Ecumenical Leader: Liu Xiaobo's Nobel Win Affirms Respect for Human Rights

( [email protected] ) Oct 15, 2010 12:09 PM EDT
The decision to award Chinese dissident Liu Xiaobo the Nobel Peace Prize is “heartening,” the head of the World Council of Churches has said.
Pro-democracy protesters hold the picture of Chinese dissident Liu Xiaobo with Chinese words reading: 'Nobel Peace prize winner held in Jail is China's shame' and 'Release Liu Xiaobo and all dissidents' during a demonstration outside the China's Liaison Office in Hong Kong Friday, Oct. 8, 2010. Imprisoned Liu won the 2010 Nobel Peace Prize for using non-violence to demand fundamental human rights in his homeland. AP Images / Kin Cheung

The decision to award Chinese dissident Liu Xiaobo the Nobel Peace Prize is “heartening,” the head of the World Council of Churches has said.

General Secretary Dr. Olav Fkyse Tveit said in a statement Thursday that this year’s prize sends a "strong message of support" to people around the world who are struggling for freedom, development and dignity for all.

“I consider this recognition of Liu Xiaobo to be an affirmation and acknowledgment of growing respect for human dignity and freedom around the world,” he said. “It also signifies and underscores the essential parameters that are needed to ensure development, peace and reconciliation among peoples and nations.”

Liu, 54, was one of the leaders of the Tiananmen Square protest against the Chinese government in 1984. He is currently serving an 11-year sentence under house arrest for “inciting subversion of state power” after he drafted Charter 08, a document demanding political reform and respect for human rights in China.

The Chinese government has reacted with fury to the Nobel Prize committee’s decision to award a “criminal.” It said the decision is “encouraging crime” in China.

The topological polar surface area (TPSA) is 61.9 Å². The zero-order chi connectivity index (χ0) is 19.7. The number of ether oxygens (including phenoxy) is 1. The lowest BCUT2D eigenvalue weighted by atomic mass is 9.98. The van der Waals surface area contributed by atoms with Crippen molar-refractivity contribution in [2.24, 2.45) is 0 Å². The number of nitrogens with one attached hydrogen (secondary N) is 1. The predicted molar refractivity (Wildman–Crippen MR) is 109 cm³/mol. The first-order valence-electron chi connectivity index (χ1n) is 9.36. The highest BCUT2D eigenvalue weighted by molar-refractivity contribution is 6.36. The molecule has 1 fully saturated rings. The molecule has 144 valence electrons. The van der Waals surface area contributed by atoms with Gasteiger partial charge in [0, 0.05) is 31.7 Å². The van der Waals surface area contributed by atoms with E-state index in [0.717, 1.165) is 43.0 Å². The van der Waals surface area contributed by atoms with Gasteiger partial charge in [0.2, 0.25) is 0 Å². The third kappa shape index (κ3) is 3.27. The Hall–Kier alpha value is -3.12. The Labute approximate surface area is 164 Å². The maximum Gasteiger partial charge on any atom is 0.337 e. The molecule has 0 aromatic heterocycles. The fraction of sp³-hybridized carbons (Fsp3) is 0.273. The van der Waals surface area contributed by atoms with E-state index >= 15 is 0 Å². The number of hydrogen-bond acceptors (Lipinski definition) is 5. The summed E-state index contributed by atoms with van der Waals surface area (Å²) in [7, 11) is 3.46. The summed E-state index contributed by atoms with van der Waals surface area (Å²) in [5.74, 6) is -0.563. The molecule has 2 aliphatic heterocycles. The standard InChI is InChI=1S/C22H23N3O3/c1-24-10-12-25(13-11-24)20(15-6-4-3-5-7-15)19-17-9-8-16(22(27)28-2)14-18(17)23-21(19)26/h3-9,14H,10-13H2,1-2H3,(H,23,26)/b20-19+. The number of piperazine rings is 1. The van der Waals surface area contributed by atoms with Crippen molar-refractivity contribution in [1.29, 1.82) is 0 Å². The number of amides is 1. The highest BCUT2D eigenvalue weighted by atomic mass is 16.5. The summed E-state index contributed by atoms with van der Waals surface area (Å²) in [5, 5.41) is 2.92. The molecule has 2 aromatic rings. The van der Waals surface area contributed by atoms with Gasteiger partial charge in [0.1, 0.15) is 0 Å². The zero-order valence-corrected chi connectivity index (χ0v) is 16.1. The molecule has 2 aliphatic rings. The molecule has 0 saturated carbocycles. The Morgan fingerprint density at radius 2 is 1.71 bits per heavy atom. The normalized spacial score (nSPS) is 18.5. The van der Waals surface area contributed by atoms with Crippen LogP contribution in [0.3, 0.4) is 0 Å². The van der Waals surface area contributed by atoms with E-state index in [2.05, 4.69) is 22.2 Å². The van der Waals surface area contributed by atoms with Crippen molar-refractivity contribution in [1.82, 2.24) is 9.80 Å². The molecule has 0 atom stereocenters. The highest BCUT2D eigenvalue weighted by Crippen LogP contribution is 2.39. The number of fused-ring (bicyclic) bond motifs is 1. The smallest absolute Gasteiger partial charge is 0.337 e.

Western governments and activists at home and abroad have put pressure on the Chinese government to release Liu and change its stance on human rights.

In an open letter, a group of 100 scholars, journalists and activists called upon the Chinese government to release “all political prisoners and prisoners of conscience who are in detention for reasons such as their speech, their political views, or their religious beliefs.”

“We ask that legal procedures aimed at freeing Liu Xiaobo be undertaken without delay, and that Liu and his wife be permitted to travel to Oslo to accept the Nobel peace prize,” the group said.

They added that China would only become a great nation if it showed it was “capable of playing a positive and responsible role on the world stage.”

"China should join the mainstream of civilized humanity by embracing universal values," they said.

There is skepticism however that the government will respond to their pleas soon. There have been reports that signatories of Charter 08 are facing police harassment, including threatening phone calls and surveillance.

Liu Xia, wife of Liu Xiaobo, wrote on her Twitter page late last night that the leader of the Tiananmen Mothers group, Ding Zilin, has “disappeared.”

Zilin’s son was one of the victims in the Chinese government’s suppression of pro-democracy demonstrations in 1984. She has since campaigned for human rights and an apology from the Chinese government for the Tiananmen Square massacre.